MULTI-DIMENSIONAL WAVELET TOMOGRAPHY

Field of the Invention

The present invention relates generally to tomographic image analysis and relates more particularly to a method for performing multi-dimensional tomographic image analysis by utilizing the wavelet transform to facilitate the segregation of image features, such that only desired image features may be selectively reconstructed.

Background of the Invention

Tomography, particularly as utilized in medical applications, is well known. As those skilled in the art will appreciate, tomographic techniques form the basis of contemporary computer aided tomography (CAT), positron emission tomography (PET) and magnetic resonance imaging (MRI) technologies.

According to the well known principles of tomography, information representative of the original image is contained within multiple projections thereof. These projections are typically generated by rotating the original image and forming the integral sum of the multidimensional data set thereof along a particular direction with respect to the original image. This is done for a plurality of different rotational orientations of the image, such that the resulting radial projections are formed from substantially every part of the original image .

Thus, substantially all of the data contained within the original image contributes to the resultant projections. By forming such projections of multidimensional data sets onto two-dimensional planes, analysis thereof according to contemporary methodology is facilitated.

The use of the wavelet transform in signal processing is also known. Wavelet processing has been developed to provide for the concise extraction of information from finite one-dimensional data sets, such as a sequence of sounds, e.g., speech, or such as an echo return of range data from a radar or ultrasound sensor. A discussion of the wavelet transform is found in "Making Wavelets" by W. Wayt Gibbs, Scientific American, June 1993; "Wavelets" by Gilbert Strang, American Scientist, Vol. 82; "The Wavelet Packet Transform" by Mac A. Cody, Dr. Dobb's Journal, April 1994; "A Theory For Multi-resolution Signal Decomposition: The Wavelet Representation" by Stephan G. Mallet, IEEE Transactions on Pattern Analysis and Machine Intelligence, Vol. 11, No. 7, July 1989; and "Wavelets and Dilation Equations: A Brief Introduction" by Gilbert Strang, SIAM Review, Vol. 31, No. 4, December 1989.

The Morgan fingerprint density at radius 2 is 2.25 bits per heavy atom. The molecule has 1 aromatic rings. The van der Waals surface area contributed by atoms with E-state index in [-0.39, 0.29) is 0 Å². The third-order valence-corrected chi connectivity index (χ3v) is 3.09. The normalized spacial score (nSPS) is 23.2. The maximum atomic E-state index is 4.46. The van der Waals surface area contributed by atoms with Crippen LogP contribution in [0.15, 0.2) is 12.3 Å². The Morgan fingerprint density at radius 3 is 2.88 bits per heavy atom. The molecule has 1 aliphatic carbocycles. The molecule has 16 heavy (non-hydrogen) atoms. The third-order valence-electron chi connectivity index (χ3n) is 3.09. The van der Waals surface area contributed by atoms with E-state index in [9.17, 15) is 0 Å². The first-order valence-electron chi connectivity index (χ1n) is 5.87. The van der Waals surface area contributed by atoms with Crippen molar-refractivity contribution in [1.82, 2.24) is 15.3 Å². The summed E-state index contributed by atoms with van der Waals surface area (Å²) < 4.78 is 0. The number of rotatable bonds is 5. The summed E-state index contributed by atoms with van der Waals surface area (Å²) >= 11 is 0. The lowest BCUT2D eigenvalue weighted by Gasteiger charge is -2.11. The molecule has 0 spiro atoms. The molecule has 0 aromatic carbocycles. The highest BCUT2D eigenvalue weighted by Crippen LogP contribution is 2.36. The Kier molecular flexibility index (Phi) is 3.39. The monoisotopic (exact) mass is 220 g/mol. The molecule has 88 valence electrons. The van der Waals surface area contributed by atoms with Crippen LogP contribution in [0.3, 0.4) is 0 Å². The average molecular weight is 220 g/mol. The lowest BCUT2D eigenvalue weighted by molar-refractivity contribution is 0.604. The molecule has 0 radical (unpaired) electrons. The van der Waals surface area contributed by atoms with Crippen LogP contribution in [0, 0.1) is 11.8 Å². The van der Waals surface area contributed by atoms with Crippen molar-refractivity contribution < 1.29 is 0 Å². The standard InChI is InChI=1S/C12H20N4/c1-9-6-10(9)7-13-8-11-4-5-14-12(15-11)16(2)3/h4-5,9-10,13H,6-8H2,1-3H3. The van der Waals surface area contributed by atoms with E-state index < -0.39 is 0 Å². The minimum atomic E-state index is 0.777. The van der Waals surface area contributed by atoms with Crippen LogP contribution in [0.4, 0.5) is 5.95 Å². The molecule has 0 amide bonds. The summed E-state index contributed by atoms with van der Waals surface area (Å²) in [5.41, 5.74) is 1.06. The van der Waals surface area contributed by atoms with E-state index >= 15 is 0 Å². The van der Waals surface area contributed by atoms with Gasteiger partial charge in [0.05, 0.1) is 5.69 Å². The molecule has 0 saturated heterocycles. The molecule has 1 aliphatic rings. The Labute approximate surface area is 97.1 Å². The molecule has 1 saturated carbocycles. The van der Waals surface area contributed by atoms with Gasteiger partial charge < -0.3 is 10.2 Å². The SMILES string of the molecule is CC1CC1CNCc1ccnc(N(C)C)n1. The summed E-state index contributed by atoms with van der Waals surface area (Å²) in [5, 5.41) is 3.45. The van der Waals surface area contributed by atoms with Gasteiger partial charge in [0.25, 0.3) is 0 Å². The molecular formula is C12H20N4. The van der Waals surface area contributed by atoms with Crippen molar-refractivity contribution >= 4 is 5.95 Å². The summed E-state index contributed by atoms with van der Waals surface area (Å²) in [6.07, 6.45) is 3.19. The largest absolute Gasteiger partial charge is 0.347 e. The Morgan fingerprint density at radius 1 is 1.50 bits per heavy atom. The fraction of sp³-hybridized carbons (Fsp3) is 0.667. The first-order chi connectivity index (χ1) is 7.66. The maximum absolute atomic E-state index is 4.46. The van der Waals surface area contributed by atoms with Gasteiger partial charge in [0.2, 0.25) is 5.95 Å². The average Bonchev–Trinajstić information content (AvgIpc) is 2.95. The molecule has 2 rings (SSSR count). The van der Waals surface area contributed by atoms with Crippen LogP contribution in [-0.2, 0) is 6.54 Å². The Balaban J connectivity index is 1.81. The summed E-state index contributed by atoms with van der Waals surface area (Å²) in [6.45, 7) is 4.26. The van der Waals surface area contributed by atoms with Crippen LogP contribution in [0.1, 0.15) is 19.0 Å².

As used herein, a finite data set is defined as an array of one-dimensional samples of a signal taken over a limited number of discrete unit intervals, such as the discretely sampled time intervals of a speech data sequence. By one-dimensional, it is meant that the signal can be represented as a single dependant variable, such as, for example, the amplitude of sound as it varies with respect to time.

The wavelet transform is frequently compared to the well known Fourier transform, which is utilized upon discretely sampled, one-dimensional arrays of data and which is properly referred to as the discrete Fourier transform (DFT). The discrete Fourier transform can be coded on a computer as a fast Fourier transform (FFT) . As those skilled in the art are well aware, the DFT of a one-dimensional data set quantizes the frequency content of the data set at regular intervals over a selected range of frequencies. Each frequency interval, commonly referred to as a bin, is scaled relative to the content of a frequency within the data set.

Wavelet processing utilizes a similar frequency bin concept to that of the DFT, however, the wavelet transform utilizes frequency intervals based upon the logarithm of the frequency range, as opposed to the uniform bandwidth increments of the frequency range utilized by the DFT.

With the Fourier transform, each wavelet frequency bin is represented in the domain of the data set as a wavelet kernel. To filter or extract each bin of information from the one-dimensional data set, one must use inner product convolution, Equation 1 below, with the wavelet kernel. This data filtering technique is more concisely described by the convolution theorem of signal processing. Equation 2 below presents the principle of the convolution theorem.

I(x) denotes a one-dimensional sampled data

set over coordinate x.

The range of I is from -c to +d. I is a

periodic function having a period of 2d. k(x) denotes a one-dimensional convolution

kernel sampled at a coordinate x.

The range of k is from -α to +β .

(I*k)(x) denotes the one-dimensional circular

convolution of the data set, I, by the

kernel, k.

( I*k) (x) = f dq Kq) k (x-q) . (1)

-c-a

^^{"}{/(x)} denotes the Fourier transform of the function /.

F( u) = ^{f (x) ) ( u) = -A- f dxe-^/ U) . (2 )

2π J